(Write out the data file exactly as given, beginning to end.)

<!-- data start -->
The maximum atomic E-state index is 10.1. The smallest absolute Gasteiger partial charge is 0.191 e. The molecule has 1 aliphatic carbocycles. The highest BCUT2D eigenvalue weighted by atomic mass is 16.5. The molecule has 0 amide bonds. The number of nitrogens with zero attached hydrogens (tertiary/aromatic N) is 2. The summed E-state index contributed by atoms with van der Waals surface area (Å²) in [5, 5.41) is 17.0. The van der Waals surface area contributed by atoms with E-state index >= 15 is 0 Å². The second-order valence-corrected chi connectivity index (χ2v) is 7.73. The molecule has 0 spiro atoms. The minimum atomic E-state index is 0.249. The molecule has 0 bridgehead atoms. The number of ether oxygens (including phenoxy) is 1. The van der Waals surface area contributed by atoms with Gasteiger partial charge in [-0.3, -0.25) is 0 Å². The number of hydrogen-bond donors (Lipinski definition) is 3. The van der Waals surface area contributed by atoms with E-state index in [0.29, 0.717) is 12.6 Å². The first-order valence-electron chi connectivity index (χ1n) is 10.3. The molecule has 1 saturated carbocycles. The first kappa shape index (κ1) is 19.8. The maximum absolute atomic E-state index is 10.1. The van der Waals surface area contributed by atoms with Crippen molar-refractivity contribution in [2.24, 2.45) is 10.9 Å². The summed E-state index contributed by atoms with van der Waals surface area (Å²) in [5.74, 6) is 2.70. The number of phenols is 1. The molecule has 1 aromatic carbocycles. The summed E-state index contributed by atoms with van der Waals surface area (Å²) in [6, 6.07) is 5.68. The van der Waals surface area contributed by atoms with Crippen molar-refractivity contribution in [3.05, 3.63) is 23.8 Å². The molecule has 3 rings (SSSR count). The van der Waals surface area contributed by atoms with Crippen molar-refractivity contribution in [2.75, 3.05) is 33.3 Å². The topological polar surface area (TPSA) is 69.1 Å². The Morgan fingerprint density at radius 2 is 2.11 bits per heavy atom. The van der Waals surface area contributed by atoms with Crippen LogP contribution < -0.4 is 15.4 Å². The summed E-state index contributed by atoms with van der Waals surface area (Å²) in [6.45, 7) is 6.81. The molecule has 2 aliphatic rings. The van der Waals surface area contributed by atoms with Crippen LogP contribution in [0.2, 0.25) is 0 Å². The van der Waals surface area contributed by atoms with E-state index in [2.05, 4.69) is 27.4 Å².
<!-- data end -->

The maximum atomic E-state index is 10.1. The smallest absolute Gasteiger partial charge is 0.191 e. The molecule has 1 aliphatic carbocycles. The highest BCUT2D eigenvalue weighted by atomic mass is 16.5. The molecule has 0 amide bonds. The number of nitrogens with zero attached hydrogens (tertiary/aromatic N) is 2. The summed E-state index contributed by atoms with van der Waals surface area (Å²) in [5, 5.41) is 17.0. The van der Waals surface area contributed by atoms with E-state index >= 15 is 0 Å². The second-order valence-corrected chi connectivity index (χ2v) is 7.73. The molecule has 0 spiro atoms. The minimum atomic E-state index is 0.249. The molecule has 0 bridgehead atoms. The number of ether oxygens (including phenoxy) is 1. The van der Waals surface area contributed by atoms with Gasteiger partial charge in [-0.3, -0.25) is 0 Å². The number of hydrogen-bond donors (Lipinski definition) is 3. The van der Waals surface area contributed by atoms with E-state index in [0.29, 0.717) is 12.6 Å². The first-order valence-electron chi connectivity index (χ1n) is 10.3. The molecule has 1 saturated carbocycles. The first kappa shape index (κ1) is 19.8. The maximum absolute atomic E-state index is 10.1. The van der Waals surface area contributed by atoms with Crippen molar-refractivity contribution in [2.24, 2.45) is 10.9 Å². The summed E-state index contributed by atoms with van der Waals surface area (Å²) in [5.74, 6) is 2.70. The number of phenols is 1. The molecule has 1 aromatic carbocycles. The summed E-state index contributed by atoms with van der Waals surface area (Å²) in [6, 6.07) is 5.68. The van der Waals surface area contributed by atoms with Crippen molar-refractivity contribution in [3.05, 3.63) is 23.8 Å². The molecule has 3 rings (SSSR count). The van der Waals surface area contributed by atoms with Crippen molar-refractivity contribution in [2.75, 3.05) is 33.3 Å². The topological polar surface area (TPSA) is 69.1 Å². The Morgan fingerprint density at radius 2 is 2.11 bits per heavy atom. The van der Waals surface area contributed by atoms with Crippen LogP contribution < -0.4 is 15.4 Å². The summed E-state index contributed by atoms with van der Waals surface area (Å²) in [6.45, 7) is 6.81. The molecule has 2 aliphatic rings. The van der Waals surface area contributed by atoms with Crippen LogP contribution in [0.2, 0.25) is 0 Å². The van der Waals surface area contributed by atoms with E-state index in [2.05, 4.69) is 27.4 Å².